244comprises $45$ (\code{public}) classes, a flat package structure was
245considered ideal, because it is simple and doesn't stash source files deep
28b54c67 246in subdirectories (in \name{Java}, the directory structure of the source tree
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247is required to reflect the package structure TODO).
248Because also every class belongs to a package,
249each source file is to be found exactly one directory below the root
250program source directory, which in many cases eases their handling.
251
252The following $11$ packages exist in the program
253(their purpose and more details about the package structure are
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254described in section \fullref{coarse}):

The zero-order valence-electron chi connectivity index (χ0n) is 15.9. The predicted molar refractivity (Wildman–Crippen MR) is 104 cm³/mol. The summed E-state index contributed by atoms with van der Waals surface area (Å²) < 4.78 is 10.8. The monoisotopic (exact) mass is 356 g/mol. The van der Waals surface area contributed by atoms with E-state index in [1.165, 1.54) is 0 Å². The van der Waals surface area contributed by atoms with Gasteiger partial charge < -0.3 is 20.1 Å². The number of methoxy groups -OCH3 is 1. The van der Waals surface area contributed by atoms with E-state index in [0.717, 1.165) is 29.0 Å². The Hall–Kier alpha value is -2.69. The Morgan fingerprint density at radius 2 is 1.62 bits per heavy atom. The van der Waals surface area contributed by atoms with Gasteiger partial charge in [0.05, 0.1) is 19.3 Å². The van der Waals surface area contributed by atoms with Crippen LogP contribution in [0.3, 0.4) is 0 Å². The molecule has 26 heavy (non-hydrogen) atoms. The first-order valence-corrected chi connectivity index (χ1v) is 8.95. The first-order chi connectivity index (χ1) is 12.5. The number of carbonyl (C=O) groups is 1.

255\begin{multicols}{3}\begin{itemize}
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256 \item \code{boostrapping}
257 \item \code{cli}
258 \item \code{database}
259 \item \code{helpers}
260 \item \code{log}
261 \item \code{main}
262 \item \code{osl}
263 \item \code{output}
264 \item \code{settings}
265 \item \code{specification}
266 \item \code{test}
28b54c67 267\end{itemize}\end{multicols}
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268
269Each package is documented in the source code also, particularly in a file
270\file{package-info.java} residing in the respective package directory.
271This is a common scheme supported by the \name{Eclipse} IDE as well as the
272documentation generation systems \name{javadoc} and \name{doxygen} TODO
273(all of which were used in the creation of the program,
274as described in section TODO).